The Cleveland Indians have announced their latest class for their franchise’s Hall of Fame, which includes a current Baseball Hall of Fame and a future one.

The Class of 2016 consists of Jim Thome, Albert Belle, Frank Robinson and Charlie Jamieson, who will all be officially inducted a ceremony on July 30. 

Jim Thome played for the Tribe for thirteen seasons, first coming up in the 1995 season and staying there until he signed with the Philadelphia Phillies for the 2003 season.  As an Indian, Thome would make three All Star Games, and won a Silver Slugger.  Statistically, Thome accumulated 1,353 Hits, 337 Home Runs with a Slash Line of .287/.414/.566 and a bWAR of 47.9.  Thome is a strong candidate for the Baseball Hall of Fame and is eligible for Cooperstown in 2018.

Albert Belle was a powerful slugger for Cleveland in the 1990’s where he was a four time All Star.  Belle finished in the top three in American League MVP voting three times and was a Silver Slugger four times as an Indian.  Belle would lead the AL in RBIS three times, Home Runs once, as well as winning the Slugging Title in 1995.  Overall Albert Belle’s Cleveland numbers saw him tally 1,014 Hits, 242 Home Runs with a .295/.369./.580 Slash Line and a bWAR of 30.1. 

Frank Robinson spent his last few years as a player as an Indian, but Robinson made history as the first African-American Manager in MLB history when he took over the helm in 1974, as a Player Manager.  He would be the Indians Manager for two and a half years.

Charlie Jamieson was a member of Cleveland’s 1920 World Series Championship team.  As an Indian, Jamieson would play fourteen seasons and led the league in Hits in 1923 and finished third MVP voting the following year.  As a Cleveland Indian, Jamieson smacked 1,793 Hits with a Slash Line of .316/.388/.406 Slash Line with a bWAR of 21.8.

This new crop of inductees brings the total to 44 members of the Cleveland Indians Hall of Fame.

We here at Notinhalloffame.com would like to congratulate the latest group to this Hall of Fame.



When one Hall of Fame class is chosen it means it is time for us to start revising.  Now that the Baseball Hall of Fame has selected Tim Raines, Jeff Bagwell and Ivan Rodriguez to Cooperstown, we are now ready to put out our new Notinhalloffame.com Baseball List

As such, we took into account the following when looking at our Baseball Revisions:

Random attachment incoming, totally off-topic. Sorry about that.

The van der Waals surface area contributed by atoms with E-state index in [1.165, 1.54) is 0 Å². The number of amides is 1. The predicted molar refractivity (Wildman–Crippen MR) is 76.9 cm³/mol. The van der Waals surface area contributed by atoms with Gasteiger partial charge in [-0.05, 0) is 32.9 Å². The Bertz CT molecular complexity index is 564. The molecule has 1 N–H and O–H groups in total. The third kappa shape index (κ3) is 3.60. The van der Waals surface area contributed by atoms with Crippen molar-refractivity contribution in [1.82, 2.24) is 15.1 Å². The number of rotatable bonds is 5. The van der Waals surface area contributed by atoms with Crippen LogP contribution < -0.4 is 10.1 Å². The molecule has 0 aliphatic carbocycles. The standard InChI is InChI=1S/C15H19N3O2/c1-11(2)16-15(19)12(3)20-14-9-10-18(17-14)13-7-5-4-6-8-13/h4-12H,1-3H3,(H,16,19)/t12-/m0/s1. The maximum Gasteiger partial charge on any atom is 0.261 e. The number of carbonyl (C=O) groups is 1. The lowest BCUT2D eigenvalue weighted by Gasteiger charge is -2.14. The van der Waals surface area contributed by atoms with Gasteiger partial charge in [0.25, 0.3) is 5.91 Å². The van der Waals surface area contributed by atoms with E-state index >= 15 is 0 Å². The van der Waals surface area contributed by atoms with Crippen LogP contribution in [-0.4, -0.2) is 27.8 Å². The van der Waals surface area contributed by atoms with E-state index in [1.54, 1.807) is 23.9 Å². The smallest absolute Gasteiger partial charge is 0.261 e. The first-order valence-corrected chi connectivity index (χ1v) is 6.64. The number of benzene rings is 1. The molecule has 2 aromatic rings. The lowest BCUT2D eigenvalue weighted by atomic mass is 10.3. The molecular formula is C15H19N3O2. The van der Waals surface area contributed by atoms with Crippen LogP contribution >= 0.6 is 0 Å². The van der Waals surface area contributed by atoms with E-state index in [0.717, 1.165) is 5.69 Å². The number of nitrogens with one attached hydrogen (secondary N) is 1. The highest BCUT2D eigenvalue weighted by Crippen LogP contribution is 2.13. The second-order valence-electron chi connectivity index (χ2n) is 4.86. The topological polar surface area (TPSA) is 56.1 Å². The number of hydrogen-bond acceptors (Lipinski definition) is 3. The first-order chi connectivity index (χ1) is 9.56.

Ranking the now eligible former players.  We already have them on our futures sections and your votes and comments have been taken into account. 

The votes and opinions that all of you have given based on those who are already on the list.

Remember, we encourage you to keep giving us your opinions and comments as this does alter our rankings as we continue.  Also, it is worth noting that we have expanded our 100 to 105. 

So, let’s get right to the Top 10!

If you are a regular visitor here, you know that we have a 1A, 1B and 1C on our to accommodate:

1A. Pete Rose:  The Hit King remains ineligible for the Hall of Fame due to gambling.

1B. “Shoeless” Joe Jackson:  Jackson remains ineligible after nearly a century has passed following the Black Sox Scandal of 1919.

1C. Roger Clemens:  It is either Clemens or Bonds in this spot.  Rocket gets the duke only because he has a slightly higher vote tally from all of you who voted.  Seriously though, can we get off the PED era already?

2. Barry Bonds:  The All-Time leader in MLB Home Runs remains #2.  While he does not have the vote total that others have who are ranked lower, like Clemens, this is as far as his (and Clemens) basement goes as far as Notinhalloffame.com is concerned, and yes, we know we said that we too take your votes into account!  With these two, we re going to hold firm right now.

3. Chipper Jones:  The career Atlanta Brave is considered by many to be a first ballot Hall of Fame inductee.  Jones has the stats, both traditional and advanced, a World Series Ring and is very well liked.  He is the highest rated new entry.